A common thread within my work is the exploration of the perceptions we have of ourselves and the world around us, how they are shaped, and the role of memory in the recall and interpretation of these perceptions. Albert Einstein said, “Memory is deceptive because it is colored by today’s events”, yet memory and our interpretation of it is further colored by the context under which individual memories are perceived and formed.
The human memory system is a complex database capturing, processing, and archiving every sensory experience and perception from the moment of birth, creating an archive of experiences and thoughts that direct our actions and reactions to new experiences. The ongoing unconscious narrative created by this stored data anchors us to a history and future, while creating a sense of “next,” our place in the future.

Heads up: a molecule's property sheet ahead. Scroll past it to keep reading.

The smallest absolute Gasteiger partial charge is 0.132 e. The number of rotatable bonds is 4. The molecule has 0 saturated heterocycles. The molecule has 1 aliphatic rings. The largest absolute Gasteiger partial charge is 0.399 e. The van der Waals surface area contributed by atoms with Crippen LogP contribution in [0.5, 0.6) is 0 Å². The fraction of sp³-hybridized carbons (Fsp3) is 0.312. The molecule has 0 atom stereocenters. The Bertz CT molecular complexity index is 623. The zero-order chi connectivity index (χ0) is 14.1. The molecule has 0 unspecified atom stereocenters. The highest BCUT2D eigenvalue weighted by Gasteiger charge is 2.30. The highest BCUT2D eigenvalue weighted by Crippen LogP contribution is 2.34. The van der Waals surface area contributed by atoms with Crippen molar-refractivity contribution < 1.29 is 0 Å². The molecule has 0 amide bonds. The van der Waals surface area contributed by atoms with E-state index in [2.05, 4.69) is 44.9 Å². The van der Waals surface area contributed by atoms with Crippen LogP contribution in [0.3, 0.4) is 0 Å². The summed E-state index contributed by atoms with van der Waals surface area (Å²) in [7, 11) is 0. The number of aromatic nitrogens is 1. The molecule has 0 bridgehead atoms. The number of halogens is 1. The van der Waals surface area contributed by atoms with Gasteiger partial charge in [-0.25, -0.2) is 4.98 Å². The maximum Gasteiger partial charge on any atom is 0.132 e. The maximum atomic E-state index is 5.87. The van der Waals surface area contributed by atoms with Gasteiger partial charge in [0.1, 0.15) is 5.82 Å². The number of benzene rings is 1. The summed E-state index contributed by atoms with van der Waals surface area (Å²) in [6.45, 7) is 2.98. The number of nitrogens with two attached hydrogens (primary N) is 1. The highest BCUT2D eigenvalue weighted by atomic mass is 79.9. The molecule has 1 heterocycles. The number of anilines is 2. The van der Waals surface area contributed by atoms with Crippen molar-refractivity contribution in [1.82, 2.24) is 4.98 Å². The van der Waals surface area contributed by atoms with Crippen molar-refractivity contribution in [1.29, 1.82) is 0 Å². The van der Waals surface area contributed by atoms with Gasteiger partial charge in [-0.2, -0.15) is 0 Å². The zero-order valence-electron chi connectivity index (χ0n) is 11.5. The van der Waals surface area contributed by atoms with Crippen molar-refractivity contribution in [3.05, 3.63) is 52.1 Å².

There is a dynamic of tension between the recording and the recall of these stored bits of perceived data. The ideas we have about ourselves, our world, and our place in it are shaped greatly by the context of the experiences or information stored in our memory, our ability to perceive them, and the circumstances under which we attempt to recall them. Questions emerge as we consider these concepts. For example, are these internal road maps and narratives in a state of flux and how do we reconcile them with our physical realities? How do we understand or interpret experiences when context and familiar reference points are removed or disoriented? Are today’s events coloring or obscuring our memory, or rather do we recall compromised data? Although my work does not attempt to provide answers, these ideas prompt visual explorations into the tension of navigating our inner and outer worlds.